Also, a note about the chip flavors: The chips are all of irregular sizes, from little flakes to huge, misshapen chunks. That's because the chocolate for the chips is added in molten (i.e. liquid) form, and allowed to harden as the ice cream mixture is stirred and stirred. As a kid, it was great seeing which size of chip you had in each bite of ice cream.

          Again, my favorite is mocha chocolate chip. My husband likes mint chocolate. My parents vote for vanilla and chocolate. Some friends swear by the black raspberry chip and the strawberry. And I am partial to lemon sorbet, particularly in the summer but even in the winter if I want a good brisk, not too sweet lemony taste.

          Enjoy!

          1. re: kristenfromcinti

            You're selling me on it :-)

            Thanks for all the info!

            1. re: Chris VR
              k
              kristenfromcinti

              Good luck! I hope you enjoy it - at least I know that you have already heard from others so I won't feel too guilty if you end up not liking it.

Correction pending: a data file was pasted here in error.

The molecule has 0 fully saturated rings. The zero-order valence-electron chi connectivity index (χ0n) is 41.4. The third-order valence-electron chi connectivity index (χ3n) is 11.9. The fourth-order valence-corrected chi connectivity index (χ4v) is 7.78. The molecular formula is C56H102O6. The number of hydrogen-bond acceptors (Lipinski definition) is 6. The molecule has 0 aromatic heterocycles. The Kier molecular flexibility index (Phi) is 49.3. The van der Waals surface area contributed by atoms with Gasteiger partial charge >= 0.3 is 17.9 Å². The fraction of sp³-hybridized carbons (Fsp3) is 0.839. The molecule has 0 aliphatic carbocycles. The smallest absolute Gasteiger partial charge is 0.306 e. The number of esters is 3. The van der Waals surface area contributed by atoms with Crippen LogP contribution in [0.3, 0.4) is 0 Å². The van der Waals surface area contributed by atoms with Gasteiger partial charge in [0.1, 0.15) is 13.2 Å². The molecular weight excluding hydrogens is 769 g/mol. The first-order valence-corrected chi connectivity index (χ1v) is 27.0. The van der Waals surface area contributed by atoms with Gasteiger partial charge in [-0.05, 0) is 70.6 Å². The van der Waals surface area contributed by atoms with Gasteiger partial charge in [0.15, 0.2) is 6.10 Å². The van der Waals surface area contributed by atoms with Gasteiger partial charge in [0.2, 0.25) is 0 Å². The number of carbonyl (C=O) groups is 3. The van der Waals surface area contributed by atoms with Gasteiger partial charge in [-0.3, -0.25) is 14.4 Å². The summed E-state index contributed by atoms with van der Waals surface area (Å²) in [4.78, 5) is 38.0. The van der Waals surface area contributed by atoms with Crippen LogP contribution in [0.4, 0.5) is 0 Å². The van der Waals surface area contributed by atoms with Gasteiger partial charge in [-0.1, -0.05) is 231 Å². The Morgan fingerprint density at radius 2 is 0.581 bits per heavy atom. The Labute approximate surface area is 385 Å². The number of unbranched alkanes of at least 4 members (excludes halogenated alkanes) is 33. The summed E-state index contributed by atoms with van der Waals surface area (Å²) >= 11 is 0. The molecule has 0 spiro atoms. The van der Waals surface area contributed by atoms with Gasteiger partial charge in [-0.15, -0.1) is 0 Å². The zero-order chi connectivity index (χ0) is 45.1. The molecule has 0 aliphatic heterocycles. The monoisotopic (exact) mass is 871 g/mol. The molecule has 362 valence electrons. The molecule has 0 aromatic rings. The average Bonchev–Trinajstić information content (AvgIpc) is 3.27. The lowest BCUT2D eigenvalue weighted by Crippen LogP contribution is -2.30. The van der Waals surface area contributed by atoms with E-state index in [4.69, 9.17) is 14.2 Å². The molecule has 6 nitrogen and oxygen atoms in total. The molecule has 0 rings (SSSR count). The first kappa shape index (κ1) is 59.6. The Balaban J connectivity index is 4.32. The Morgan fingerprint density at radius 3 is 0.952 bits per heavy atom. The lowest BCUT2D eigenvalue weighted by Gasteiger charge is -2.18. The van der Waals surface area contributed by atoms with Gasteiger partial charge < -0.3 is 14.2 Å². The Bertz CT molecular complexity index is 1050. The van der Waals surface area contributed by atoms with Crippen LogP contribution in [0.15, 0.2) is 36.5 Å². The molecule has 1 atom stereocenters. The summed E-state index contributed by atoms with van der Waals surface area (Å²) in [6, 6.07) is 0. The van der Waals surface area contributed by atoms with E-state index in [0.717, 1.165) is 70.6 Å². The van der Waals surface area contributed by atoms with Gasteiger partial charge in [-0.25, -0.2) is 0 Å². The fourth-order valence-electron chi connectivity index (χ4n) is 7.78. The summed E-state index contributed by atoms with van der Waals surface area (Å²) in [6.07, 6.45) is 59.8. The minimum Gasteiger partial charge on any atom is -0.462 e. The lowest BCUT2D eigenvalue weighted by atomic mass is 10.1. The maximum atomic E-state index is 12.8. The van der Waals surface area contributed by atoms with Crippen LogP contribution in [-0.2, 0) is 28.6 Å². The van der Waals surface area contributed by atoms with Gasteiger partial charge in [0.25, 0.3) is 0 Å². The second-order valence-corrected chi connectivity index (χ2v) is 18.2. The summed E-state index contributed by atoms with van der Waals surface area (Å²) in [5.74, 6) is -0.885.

In the interest of full disclosure, I do have a friend who tried the toffee flavor and was not impressed with it. I'm not a toffee person so never tried it, and do not have an opinion on it.

              I'm betting that you'll like it. But do let us know, either way, what you think!

            2. re: kristenfromcinti

              Have you tried Aglamesis Brothers In Oakley Square on Madison Rd.? Personally, I always preferred that ice cream to Graeters. They also have a lot of handmade candies.

              1. re: jlawrence01
                k
                kristenfromcinti

                Ah, the great Aglamesis debate! I have friends, good friends, who prefer Aglamesis. They are still my friends; we just don't discuss ice cream.

                ;-)

                If I've had it, I don't remember the experience. I do know people who prefer it - I just cannot give an opinion on it right now. I had Graeters close at hand growing up (when you walk home from school past Graeters in the Square, it's pretty close!). I have not lived in Cinti for any length of time since graduating from college a long time ago, and so on visits home have just concentrated on the old favorites.

                Perhaps I'll give it a go when I'm back at Christmas. I should ask my brother - he lived near Oakley Square for quite a while, although I don't remember him mentioning it. I do know that he found a great pizza place there that he took my mother to recently, now that she is back in town. She liked it so much she accused him of "hiding" it from us! Don't know its name. Obviously we'll have to go for pizza there and have Aglamesis for dessert.

                1. re: kristenfromcinti